Assessing the Impact of the Mississippi Healthy Students Act on Childhood Obesity: Year 3 Research

University of Southern Mississippi researchers have found a significant decline in the combined prevalence of overweight and obesity among elementary age students in Mississippi public schools. The rate dropped from 43.0 percent in 2005 to 37.3 percent in 2011. Data from the 2011 Child and Youth Prevalence of Obesity Study (CAYPOS) also documented a significant drop in the combined prevalence of overweight and obesity for white students, but not for black students. Rates for all students in all grades have leveled off, a positive change that represents a major shift in direction after years of steady increases.


Results from the CAYPOS research are included in a report released by the Center for Mississippi Health Policy summarizing key findings from the third year of research, funded by the Robert Wood Johnson Foundation and The Bower Foundation, evaluating the impact of the Mississippi Healthy Students Act. The Year Three Report, Assessing the Impact of the Mississippi Healthy Students Act, presents the results of studies conducted by three Mississippi universities that provide valuable information for educators and policymakers interested in the impact of the 2007 law. The universities collaborating with the Center on this project were the University of Southern Mississippi, Mississippi State University, and the University of Mississippi.

Research results indicate considerable progress in implementation of school wellness policies but also point to areas where more work is needed. Schools have made significant progress in moving away from fried foods, with more than a third of schools having totally eliminated fryers from their cafeterias.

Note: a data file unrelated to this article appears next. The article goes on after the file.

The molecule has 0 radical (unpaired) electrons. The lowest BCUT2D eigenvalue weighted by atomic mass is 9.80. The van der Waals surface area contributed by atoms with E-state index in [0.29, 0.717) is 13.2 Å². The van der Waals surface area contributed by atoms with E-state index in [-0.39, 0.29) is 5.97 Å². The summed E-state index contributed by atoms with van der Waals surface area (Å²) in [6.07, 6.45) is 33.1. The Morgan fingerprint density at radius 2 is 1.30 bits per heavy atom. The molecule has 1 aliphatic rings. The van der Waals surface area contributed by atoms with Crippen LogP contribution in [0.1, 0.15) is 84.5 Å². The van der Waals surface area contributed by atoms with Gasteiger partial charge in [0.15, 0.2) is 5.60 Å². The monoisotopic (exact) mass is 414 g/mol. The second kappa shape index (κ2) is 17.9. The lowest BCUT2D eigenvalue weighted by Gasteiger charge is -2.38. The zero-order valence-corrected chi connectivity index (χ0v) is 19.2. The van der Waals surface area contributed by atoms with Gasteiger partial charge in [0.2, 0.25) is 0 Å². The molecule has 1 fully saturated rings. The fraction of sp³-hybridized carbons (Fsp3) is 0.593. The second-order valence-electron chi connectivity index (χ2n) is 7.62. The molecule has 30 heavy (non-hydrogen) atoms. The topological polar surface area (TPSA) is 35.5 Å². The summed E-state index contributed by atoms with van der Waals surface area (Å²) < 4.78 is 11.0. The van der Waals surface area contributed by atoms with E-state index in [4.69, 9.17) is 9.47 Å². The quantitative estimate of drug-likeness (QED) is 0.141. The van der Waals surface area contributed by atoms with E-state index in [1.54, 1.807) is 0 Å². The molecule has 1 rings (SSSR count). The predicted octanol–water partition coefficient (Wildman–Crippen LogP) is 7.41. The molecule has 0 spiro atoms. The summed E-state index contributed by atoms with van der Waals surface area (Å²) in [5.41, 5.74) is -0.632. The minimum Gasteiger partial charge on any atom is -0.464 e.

Parent surveys revealed that there had been little change in the home environment from Year One to Year Three. Family eating and physical activity patterns remained relatively constant except for an increase in the consumption of sodas and a drop in the consumption of vegetables.

In addition, parents do not appear to always recognize obesity in their children. When public school parents were asked for their children’s height and weight so that researchers could calculate the child’s body mass index (BMI), the percentage of children found to be overweight or obese did not differ much from the CAYPOS data. However, when asked to describe the weight status of their children, there was a considerable discrepancy between the parents’ perception and reality. Although CAYPOS documented that 41 percent of public school children in Mississippi are either overweight or obese, only 15 percent of parents labeled their children overweight or obese.

Copies of the summary report, as well as the detailed reports from each of the universities can be downloaded by clicking the links at the left. Printed copies of the summary report are available by contacting the Center for Mississippi Health Policy at 601-709-2133 or by e-mail at